The Al Star Game
Kirk Wood Bromley's smart, entertaining exploration of what it means to be an indie artist begins with a chance reunion between two actors: Alan Benditt, who's given up theater to work in a bank, and Matt Oberg, who's sold out to Hollywood (all of the show's actors use their real names). Benditt, who struggled stoically for years, is initially repulsed by Oberg's lack of scruples, but changes his tune when Oberg offers him an audition with "Al Casino."
Oberg shines as the slick, jive-talking big shot, earning extra points for mastering Bromley's hilarious tongue-twisting verse (for instance, shouting into a cell phone, "No, Amusement Shark, yo lis' to do re me"). He also does a mean Al Pacino. Oberg and Benditt scheme to strike it rich together, until the talented Meg MacCary appears as a bedraggled starving artist who makes an appeal to their consciences ("And yes, I'm hungry, but I'd rather be/Alive with searching than searching to feel/Alive"). Bromley's characters contemplate the value of making art for art's sake, finding no easy answers. But when Oberg decides to return to his indie roots, it's a very happy ending.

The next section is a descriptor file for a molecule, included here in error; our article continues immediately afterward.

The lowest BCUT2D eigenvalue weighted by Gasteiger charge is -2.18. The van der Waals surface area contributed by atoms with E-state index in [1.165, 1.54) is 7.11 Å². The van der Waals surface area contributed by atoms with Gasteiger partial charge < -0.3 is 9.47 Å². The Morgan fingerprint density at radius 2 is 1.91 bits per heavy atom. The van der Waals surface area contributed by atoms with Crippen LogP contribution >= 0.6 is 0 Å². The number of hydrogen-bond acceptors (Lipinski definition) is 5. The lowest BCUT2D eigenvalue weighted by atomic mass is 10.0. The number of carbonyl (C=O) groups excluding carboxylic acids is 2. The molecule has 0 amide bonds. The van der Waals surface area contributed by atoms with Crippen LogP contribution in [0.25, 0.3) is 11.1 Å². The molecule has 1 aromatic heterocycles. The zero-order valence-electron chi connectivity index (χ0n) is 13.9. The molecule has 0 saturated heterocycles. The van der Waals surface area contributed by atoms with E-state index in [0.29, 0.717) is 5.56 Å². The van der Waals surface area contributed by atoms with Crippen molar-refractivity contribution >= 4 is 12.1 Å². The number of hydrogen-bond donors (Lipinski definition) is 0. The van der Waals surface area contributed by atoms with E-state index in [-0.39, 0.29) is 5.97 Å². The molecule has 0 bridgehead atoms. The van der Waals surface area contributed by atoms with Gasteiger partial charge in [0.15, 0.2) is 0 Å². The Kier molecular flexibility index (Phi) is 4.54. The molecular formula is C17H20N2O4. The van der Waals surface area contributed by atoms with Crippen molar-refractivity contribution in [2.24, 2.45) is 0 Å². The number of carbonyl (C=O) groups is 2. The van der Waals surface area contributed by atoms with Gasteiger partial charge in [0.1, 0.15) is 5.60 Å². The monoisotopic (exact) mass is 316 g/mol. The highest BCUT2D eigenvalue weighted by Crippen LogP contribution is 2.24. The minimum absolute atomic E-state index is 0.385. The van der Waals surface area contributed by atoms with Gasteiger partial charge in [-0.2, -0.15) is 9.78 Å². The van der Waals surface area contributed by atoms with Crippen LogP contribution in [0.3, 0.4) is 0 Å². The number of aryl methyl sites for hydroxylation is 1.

Co-presented by Inverse Theater, No More Pretending kicked off Soho Think Tank's annual Ice Factory festival, which features a new work each week. Among the upcoming shows are New Georges' Stretch: A Fantasia, about the final days and musings of Nixon's loyal secretary, Rose Mary Woods (starting July 18), and John Kaplan's Vampire University, which follows a struggling family of blood-suckers to an evangelical college in the Midwest (starting August 8). Frankly, we can't think of a better way to stay cool.
No More Pretending (a/k/a The Return of IndieBot)
By Kirk Wood Bromley
Closed, series runs through August 17
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